We’ve all been there before. Sitting in the airport, anxiously awaiting a flight that has been delayed a few hours, staring out into a picturesque sunny sky over a clear runway in complete confusion. What caused this delay?

Our Fare Experts do not have all the answers. But a bit of investigation of the Department of Transportation’s Air Travel Consumer Report yields some very interesting information regarding flight delay causes and the top airports when it comes to on-time performance.

Top U.S. Airports for On-Time Flights

Let’s start with the good news, here are the best major airports when it comes to on-time departures and arrivals:

Note: Ranked by percentage on-time performance in January 2012 (higher is better), which was the latest data available

Departures

  1. Honolulu (HNL) – 92.2%
  2. Tampa (TPA) – 89.7%
  3. New Orleans (MSY) – 89.1%
  4. Memphis (MEM) – 88.9%
  5. Salt Lake City (SLC) – 88.9%

Arrivals

  1. Honolulu (HNL) – 89.5%
  2. Dallas – Love Field (DAL) – 89.4%
  3. San Jose, Calif. (SJC) – 89.1%
  4. Albuquerque  (ABQ) – 88.7%
  5. Memphis (MEM) and Salt Lake City (SLC) tied – 88.5%

These statistics are impressive, all the best airports are hovering near 90% in on-time performance. This probably comes as a surprise to many folks, who feel as though they are always stuck in some sort of a delay. While most of these airports are relatively busy, it’s safe to say that none of them are within the top 15 busiest airports in the United States. It is likely that less runway and airspace congestion are big reasons why these airports are top on-time performers.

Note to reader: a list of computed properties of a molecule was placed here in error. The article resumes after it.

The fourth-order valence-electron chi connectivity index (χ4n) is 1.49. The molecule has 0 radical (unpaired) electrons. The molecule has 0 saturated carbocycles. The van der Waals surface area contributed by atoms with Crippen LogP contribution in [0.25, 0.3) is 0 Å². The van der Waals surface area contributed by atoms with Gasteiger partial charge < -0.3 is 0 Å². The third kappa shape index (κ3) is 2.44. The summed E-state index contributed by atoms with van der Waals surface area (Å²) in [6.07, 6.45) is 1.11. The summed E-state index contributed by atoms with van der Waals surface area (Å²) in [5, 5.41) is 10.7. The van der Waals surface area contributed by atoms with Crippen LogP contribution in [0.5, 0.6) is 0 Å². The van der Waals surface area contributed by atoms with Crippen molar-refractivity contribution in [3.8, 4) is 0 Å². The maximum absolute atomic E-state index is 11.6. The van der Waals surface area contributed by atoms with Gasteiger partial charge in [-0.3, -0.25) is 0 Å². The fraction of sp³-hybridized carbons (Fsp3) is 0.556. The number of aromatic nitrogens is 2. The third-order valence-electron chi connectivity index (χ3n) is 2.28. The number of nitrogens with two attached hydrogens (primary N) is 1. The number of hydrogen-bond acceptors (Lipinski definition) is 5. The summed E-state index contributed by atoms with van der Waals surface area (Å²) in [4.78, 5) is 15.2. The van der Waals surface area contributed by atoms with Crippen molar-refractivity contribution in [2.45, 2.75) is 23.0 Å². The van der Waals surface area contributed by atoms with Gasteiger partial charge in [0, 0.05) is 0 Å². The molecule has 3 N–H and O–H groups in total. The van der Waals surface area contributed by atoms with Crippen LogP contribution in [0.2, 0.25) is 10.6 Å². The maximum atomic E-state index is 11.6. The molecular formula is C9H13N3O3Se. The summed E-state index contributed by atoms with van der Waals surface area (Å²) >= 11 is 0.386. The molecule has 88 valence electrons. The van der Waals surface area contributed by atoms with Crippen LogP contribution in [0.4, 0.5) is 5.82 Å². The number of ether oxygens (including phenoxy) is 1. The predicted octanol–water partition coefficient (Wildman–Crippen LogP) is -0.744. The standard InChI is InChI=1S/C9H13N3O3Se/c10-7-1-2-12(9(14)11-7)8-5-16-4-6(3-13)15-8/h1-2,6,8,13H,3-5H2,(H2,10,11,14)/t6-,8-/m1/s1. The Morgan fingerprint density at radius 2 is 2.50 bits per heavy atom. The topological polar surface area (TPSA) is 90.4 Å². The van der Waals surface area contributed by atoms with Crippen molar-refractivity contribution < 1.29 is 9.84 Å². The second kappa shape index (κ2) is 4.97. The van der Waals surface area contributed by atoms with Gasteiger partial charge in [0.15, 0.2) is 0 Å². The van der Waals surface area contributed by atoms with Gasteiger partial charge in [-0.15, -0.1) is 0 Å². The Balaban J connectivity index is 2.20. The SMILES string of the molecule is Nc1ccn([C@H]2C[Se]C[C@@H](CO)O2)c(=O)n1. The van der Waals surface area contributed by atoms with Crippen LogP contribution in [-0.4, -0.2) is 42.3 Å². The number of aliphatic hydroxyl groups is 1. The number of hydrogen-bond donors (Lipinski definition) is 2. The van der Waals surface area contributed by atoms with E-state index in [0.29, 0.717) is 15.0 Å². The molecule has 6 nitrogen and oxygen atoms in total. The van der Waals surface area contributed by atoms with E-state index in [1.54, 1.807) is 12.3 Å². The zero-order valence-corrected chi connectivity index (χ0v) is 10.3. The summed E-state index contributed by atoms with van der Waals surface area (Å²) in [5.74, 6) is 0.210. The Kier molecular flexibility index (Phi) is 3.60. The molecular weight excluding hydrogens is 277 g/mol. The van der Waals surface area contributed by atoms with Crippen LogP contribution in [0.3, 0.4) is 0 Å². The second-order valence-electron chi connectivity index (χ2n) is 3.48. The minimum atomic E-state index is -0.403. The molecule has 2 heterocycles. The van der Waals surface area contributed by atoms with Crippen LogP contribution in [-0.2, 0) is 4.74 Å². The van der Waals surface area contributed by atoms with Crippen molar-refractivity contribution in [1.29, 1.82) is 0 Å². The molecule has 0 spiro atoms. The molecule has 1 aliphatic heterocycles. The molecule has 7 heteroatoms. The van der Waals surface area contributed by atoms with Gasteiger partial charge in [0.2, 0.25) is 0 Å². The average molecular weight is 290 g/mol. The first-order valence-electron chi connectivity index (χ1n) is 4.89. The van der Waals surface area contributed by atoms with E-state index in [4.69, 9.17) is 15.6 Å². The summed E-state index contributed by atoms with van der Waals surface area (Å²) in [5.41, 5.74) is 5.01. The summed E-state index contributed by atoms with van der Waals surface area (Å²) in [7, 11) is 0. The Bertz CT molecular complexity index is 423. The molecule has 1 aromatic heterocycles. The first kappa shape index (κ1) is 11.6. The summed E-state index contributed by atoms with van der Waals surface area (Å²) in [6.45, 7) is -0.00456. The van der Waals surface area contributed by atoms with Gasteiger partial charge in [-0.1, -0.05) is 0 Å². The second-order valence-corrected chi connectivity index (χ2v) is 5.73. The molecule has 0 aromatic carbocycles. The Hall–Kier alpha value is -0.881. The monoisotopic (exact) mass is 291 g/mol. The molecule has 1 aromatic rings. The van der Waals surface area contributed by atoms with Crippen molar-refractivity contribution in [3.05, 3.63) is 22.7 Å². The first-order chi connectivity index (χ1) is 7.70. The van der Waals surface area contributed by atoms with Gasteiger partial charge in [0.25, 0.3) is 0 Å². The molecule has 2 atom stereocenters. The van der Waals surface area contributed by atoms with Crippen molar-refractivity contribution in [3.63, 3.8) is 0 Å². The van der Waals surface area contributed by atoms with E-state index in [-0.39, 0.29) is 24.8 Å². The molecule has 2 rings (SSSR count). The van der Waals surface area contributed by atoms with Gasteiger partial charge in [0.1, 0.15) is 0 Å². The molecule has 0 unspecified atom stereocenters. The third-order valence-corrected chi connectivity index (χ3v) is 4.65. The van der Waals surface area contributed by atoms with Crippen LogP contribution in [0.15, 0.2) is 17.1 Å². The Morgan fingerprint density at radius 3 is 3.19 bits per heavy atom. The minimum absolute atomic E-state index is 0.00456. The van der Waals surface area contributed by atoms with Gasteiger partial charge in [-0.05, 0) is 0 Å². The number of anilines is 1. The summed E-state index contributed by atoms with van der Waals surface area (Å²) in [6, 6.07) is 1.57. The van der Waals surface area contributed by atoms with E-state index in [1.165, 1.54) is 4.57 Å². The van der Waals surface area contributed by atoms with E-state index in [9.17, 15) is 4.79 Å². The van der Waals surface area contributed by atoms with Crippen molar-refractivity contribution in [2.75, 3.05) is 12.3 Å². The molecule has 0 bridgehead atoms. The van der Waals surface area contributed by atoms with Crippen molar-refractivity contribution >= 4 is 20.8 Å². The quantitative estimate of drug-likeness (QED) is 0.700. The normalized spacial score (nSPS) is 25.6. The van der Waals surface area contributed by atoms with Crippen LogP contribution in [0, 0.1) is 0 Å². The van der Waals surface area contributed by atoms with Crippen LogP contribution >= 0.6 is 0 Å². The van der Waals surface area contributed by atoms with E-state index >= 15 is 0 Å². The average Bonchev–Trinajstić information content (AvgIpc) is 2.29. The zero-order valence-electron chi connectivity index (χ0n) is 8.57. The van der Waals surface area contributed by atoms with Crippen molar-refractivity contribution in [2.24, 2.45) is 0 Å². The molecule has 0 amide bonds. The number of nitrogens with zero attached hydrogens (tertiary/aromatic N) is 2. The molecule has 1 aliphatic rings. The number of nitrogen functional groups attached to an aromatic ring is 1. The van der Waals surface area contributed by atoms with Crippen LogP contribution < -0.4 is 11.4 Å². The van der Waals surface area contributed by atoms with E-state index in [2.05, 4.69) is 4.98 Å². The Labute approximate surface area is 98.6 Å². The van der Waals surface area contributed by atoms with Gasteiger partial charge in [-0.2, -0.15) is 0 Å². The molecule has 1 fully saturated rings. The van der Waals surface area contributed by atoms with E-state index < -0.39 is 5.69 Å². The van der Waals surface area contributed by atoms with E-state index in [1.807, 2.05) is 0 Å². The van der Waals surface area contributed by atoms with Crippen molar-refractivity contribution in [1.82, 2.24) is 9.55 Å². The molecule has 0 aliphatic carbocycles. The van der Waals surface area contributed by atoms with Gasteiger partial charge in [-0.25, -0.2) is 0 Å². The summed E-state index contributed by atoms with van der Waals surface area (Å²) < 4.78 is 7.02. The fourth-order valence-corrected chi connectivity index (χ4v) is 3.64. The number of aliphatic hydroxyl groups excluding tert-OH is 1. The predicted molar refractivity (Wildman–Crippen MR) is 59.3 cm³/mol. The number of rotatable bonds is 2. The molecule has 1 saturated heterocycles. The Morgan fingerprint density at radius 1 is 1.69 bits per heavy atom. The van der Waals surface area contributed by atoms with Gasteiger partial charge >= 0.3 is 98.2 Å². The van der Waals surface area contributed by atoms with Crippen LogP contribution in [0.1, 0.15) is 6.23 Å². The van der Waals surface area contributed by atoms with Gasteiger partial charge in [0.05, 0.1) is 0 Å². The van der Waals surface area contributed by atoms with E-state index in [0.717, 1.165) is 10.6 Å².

Honolulu (HNL) is the major hub for Hawaiian Airlines, who advertises itself as the top on-time airline in the U.S. These stats seem to support that claim. (The beautiful weather probably helps a bit.) Another interesting connection is that both Memphis and Salt Lake City airports are Delta Air Lines hubs. In both cases, Delta dominates the airspace and runway.

Worst U.S. Airports for Flight Delays

Now to check out the worst offenders when it comes to delays. Warning, the results may (or may not) surprise you:

Departures

  1. San Francisco (SFO) – 77.2%
  2. Newark (EWR) – 77.9%
  3. Chicago (ORD) – 78.1%
  4. Phoenix (PHX) – 79.8%
  5. Houston (IAH) and Chicago (MDW) tied – 81.4%

Arrivals

  1. San Francisco (SFO) – 72.9%
  2. Newark (EWR) – 74%
  3. Phoenix (PHX) – 76%
  4. New York City (LGA) – 79%
  5. Seattle (SEA) – 79.5%

Before bashing any of these airports, in all but two of the above, 3 out of every 4 flights will leave on time. Those are odds I would likely take based on my bad luck with delays.

The two worst airports for delays are San Francisco International Airport and Newark-Liberty International Airport, both United Airlines hubs. I am hesitant to say this is an issue with United, but more likely due to the crowded runways and airspace. Both of these airports are in the top 20 busiest airports in the U.S. and serve as major international gateways. Neither of the airports had been adversely affected by major weather issues this winter, so it’s unlikely to see the delay situation improve. Houston (IAH) and Chicago (ORD) are also major United Airlines hubs that made the list.

Seattle was a bit of a surprise to me, but weather delays may be a bigger factor here. Seattle-Tacoma International Airport is a hub for Alaska Airlines, which means two of the most popular destinations are Denver, Colo., and Anchorage, Alaska. With so many flights to these wintry cities, delays are most likely due to bad weather. As for Phoenix, a US Airways hub, there’s not much of a weather excuse.